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Assessing our Future

The concept of a special assessment contains little dark secrets that city officials like to keep to themselves. The ability to assess the cost of maintenance -- a questionable concept at best -- is the only thing allowing many cities to avoid facing their true reality. Elected officials and the public need to understand assessments, their legal and practical implications, and the dramatic shift that is likely to happen as more taxpayers resist paying them.

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Last Friday, I received a couple of boisterous reactions by email to the Baxter assessment story I linked to. These guys were livid, and I suspect many others will be as I discuss it more fully here today. I too often forget that people don't know this stuff. I've been immersed in it for years and have, as a mostly powerless bystander, become numb to it. Thanks for the reminder -- this will be eye opening for many.

As we've discussed here for years, almost all of America's cities are financially insolvent. They have far, far more liabilities than they have revenue that they can tap into to pay for those commitments. This is the result of 60 years of the Suburban Experiment, a development pattern that creates (for a while) the illusion of wealth by allowing cities to exchange near term cash benefits associated with new growth for long term liabilities associated with infrastructure maintenance. We're now in the long term and, financially, everything is breaking down.

City managers and other public officials that argue with me on that last paragraph (and there are getting to be fewer and fewer that do) almost universally depend on one funding mechanism as the key to remaining solvent: the special assessment.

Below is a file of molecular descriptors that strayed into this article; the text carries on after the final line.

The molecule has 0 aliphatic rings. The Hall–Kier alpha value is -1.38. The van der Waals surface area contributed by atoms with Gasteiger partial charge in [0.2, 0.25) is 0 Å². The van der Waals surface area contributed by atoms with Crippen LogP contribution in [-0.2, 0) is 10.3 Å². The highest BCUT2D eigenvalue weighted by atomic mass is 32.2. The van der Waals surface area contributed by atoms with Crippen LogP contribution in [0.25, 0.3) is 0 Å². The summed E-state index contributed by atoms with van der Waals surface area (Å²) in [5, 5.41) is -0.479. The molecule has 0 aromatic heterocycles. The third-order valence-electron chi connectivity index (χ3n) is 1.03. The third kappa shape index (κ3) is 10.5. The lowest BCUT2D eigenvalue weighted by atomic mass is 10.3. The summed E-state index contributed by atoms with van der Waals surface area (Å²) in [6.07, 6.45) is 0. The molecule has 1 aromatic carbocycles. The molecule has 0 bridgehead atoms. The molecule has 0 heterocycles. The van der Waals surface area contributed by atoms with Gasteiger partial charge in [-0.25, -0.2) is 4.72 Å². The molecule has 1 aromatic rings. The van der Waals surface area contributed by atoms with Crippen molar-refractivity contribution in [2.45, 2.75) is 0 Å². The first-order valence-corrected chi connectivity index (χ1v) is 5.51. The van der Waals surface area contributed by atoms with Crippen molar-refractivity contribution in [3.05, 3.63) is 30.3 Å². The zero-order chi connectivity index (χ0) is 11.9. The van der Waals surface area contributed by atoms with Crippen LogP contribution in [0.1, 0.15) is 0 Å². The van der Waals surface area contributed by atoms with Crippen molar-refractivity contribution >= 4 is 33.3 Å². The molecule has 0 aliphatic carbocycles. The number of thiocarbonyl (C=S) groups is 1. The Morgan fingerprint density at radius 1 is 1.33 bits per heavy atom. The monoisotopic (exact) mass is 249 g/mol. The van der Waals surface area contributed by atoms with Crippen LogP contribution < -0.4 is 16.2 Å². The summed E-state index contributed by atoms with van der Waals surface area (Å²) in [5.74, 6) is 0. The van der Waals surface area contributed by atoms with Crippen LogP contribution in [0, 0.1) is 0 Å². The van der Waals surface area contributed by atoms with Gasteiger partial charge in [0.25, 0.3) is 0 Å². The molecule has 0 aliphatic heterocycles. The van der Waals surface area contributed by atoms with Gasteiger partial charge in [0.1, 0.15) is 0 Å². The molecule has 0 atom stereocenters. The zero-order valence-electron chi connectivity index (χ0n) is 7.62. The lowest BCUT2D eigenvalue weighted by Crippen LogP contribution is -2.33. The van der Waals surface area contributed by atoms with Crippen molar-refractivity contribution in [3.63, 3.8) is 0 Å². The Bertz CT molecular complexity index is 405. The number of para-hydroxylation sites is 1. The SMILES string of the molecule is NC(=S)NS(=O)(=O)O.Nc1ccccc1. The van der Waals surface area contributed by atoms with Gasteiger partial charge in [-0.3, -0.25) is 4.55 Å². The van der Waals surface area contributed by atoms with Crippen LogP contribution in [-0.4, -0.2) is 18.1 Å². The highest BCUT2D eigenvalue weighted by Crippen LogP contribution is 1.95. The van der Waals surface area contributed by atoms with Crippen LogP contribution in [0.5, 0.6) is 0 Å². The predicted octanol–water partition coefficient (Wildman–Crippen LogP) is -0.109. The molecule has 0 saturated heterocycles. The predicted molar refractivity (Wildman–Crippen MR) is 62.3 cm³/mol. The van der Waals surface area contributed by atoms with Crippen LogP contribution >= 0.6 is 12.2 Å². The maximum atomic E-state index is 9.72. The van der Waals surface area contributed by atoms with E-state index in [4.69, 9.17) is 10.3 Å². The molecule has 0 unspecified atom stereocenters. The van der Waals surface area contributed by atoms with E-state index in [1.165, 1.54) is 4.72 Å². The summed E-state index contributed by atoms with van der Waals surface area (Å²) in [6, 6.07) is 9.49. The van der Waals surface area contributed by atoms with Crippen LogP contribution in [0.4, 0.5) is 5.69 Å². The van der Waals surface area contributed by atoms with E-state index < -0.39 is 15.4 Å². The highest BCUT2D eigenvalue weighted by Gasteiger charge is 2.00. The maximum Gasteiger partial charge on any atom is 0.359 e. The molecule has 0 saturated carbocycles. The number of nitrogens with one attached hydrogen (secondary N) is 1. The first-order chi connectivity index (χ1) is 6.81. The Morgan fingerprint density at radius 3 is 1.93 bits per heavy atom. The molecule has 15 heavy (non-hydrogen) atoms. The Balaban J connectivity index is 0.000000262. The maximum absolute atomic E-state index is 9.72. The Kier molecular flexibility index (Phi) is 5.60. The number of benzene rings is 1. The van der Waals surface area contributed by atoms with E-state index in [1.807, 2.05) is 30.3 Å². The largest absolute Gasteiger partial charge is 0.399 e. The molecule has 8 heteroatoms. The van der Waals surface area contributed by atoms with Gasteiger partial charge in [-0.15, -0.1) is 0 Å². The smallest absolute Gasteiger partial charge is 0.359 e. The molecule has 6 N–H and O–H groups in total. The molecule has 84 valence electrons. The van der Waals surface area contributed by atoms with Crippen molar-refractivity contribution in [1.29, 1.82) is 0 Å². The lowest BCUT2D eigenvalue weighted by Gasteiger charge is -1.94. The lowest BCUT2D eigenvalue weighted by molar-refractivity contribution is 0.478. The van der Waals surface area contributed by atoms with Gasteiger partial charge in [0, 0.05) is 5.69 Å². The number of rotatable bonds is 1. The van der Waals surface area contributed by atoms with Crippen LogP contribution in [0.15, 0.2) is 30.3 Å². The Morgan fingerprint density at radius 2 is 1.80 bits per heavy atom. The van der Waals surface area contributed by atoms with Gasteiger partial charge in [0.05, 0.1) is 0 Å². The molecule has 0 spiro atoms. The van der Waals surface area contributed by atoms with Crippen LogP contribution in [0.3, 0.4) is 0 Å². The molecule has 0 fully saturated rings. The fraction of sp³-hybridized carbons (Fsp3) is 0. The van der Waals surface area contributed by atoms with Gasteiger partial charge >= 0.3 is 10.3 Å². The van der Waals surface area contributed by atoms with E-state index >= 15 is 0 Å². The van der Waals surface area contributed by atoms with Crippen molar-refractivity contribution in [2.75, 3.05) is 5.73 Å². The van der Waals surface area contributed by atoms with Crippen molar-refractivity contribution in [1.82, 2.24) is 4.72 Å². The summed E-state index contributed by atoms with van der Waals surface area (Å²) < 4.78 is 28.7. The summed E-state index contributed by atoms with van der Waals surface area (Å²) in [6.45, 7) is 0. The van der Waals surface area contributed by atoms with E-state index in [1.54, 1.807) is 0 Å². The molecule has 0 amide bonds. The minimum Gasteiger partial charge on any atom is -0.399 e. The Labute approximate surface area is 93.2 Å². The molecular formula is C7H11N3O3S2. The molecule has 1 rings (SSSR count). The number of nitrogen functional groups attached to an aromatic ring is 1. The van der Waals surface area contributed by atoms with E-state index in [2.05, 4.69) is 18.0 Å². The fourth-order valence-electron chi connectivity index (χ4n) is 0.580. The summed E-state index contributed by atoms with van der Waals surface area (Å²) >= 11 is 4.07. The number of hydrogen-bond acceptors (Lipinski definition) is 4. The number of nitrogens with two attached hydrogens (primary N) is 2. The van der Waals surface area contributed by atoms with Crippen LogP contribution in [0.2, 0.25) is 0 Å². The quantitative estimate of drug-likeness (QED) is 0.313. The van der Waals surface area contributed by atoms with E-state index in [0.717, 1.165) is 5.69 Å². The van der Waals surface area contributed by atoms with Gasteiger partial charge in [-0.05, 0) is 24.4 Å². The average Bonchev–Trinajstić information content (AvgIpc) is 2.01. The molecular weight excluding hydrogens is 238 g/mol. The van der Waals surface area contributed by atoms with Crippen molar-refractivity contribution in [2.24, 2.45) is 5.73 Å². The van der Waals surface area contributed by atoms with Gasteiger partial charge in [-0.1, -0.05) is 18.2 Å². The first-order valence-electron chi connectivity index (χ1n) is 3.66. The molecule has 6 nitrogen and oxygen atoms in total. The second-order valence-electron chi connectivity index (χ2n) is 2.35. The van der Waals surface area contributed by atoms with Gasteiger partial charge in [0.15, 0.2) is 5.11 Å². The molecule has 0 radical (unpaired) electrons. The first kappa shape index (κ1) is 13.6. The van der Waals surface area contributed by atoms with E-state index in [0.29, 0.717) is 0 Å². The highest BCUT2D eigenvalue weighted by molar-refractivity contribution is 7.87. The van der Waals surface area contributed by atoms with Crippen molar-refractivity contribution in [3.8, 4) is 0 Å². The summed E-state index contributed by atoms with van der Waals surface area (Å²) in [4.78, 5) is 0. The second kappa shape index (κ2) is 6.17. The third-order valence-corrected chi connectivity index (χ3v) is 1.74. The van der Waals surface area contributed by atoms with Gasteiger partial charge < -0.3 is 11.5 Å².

For many cities, the special assessment is a magic money machine. The idea is simple. The city does a project. The costs of that project are assessed (charged) to the property owners that benefit from the project. To make things go smoothly, the city generously finances the project at reasonable terms and collects the money "painlessly" in the same way that property taxes are collected.

If it were only this simple.

Anyone who listened last week to the health care testimony at the U.S. Supreme Court knows that a big deal was made over the government's ability to tax versus the government's ability to collect money in other ways. Among other things, the 5th Amendment to the Constitution states that individuals may not:

...be deprived of life, liberty, or property, without due process of law...

The 14th Amendment ensured that states (and by extension, cities) would be bound by these same provisions. At the time it was adopted, the Obama administration argued to us -- the masses -- that the health care impact fee was not a tax, but to the court last week they insisted that it was. Why? Because the government has the authority to tax citizens but it can't take your property (money) by other means without due process (nor can they delegate that authority to others, aka: insurance companies). This is not a small nuance; it is the basis of our government.

What if the government decided that you should pay an extra $20,000 in taxes this year. Not anyone else, just you. That would be illegal, a violation of your rights to equal treatment under the law and due process. Now, if the government decided to tax every family an extra $20,000 in taxes this year, they may have a revolt, but the tax would not single out any one person (or specific individuals) and would thus be legal. There is a lot of legal nuance here and attorneys can and will argue over this for as long as we are a country, but in a broad sense, the government can't take your money unless they tax you or go through a process that affords you the right to appeal (like a fine you can argue in court or, in this case, a special assessment).

So special assessments are not taxes. It is a charge in exchange for a benefit. I'm going to go back and quote the 5th Amendment again.

...nor shall private property be taken for public use, without just compensation.

Here's how this applies: If the city takes your money to build a street -- not through taxing everyone but through a special assessment on you -- you have to receive "just" compensation. Is your compensation that you get to drive on the street? No, everyone has that right since it is a public street. So what is your compensation?

It is the value that is added to your property from the improvement. That is it. Period. End of discussion.

Let's put some real numbers on this. Your property is worth $200,000. The city goes out and improves the street in front of your house. The cost is $14,000 per property. After the project, your property is now worth $205,000. What is the maximum your special assessment can be?